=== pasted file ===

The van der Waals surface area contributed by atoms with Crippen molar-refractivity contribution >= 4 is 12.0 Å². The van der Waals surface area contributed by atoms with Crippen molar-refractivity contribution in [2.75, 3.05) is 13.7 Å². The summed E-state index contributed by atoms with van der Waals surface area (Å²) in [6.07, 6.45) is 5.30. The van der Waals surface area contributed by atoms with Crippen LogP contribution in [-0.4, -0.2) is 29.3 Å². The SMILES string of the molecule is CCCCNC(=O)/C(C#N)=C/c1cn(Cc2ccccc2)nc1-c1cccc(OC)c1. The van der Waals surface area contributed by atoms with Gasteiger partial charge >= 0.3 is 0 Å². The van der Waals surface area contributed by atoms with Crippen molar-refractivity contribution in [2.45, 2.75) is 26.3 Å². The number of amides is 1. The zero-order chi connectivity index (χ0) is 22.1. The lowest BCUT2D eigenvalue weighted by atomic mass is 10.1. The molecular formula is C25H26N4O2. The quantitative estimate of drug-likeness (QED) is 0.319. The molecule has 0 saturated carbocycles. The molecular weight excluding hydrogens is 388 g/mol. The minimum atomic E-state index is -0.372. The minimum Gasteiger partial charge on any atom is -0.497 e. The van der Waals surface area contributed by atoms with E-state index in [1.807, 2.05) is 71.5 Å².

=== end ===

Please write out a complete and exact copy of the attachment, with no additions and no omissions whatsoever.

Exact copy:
The van der Waals surface area contributed by atoms with Crippen molar-refractivity contribution >= 4 is 12.0 Å². The van der Waals surface area contributed by atoms with Crippen molar-refractivity contribution in [2.75, 3.05) is 13.7 Å². The summed E-state index contributed by atoms with van der Waals surface area (Å²) in [6.07, 6.45) is 5.30. The van der Waals surface area contributed by atoms with Crippen LogP contribution in [-0.4, -0.2) is 29.3 Å². The SMILES string of the molecule is CCCCNC(=O)/C(C#N)=C/c1cn(Cc2ccccc2)nc1-c1cccc(OC)c1. The van der Waals surface area contributed by atoms with Gasteiger partial charge >= 0.3 is 0 Å². The van der Waals surface area contributed by atoms with Crippen molar-refractivity contribution in [2.45, 2.75) is 26.3 Å². The number of amides is 1. The zero-order chi connectivity index (χ0) is 22.1. The lowest BCUT2D eigenvalue weighted by atomic mass is 10.1. The molecular formula is C25H26N4O2. The quantitative estimate of drug-likeness (QED) is 0.319. The molecule has 0 saturated carbocycles. The molecular weight excluding hydrogens is 388 g/mol. The minimum atomic E-state index is -0.372. The minimum Gasteiger partial charge on any atom is -0.497 e. The van der Waals surface area contributed by atoms with E-state index in [1.807, 2.05) is 71.5 Å².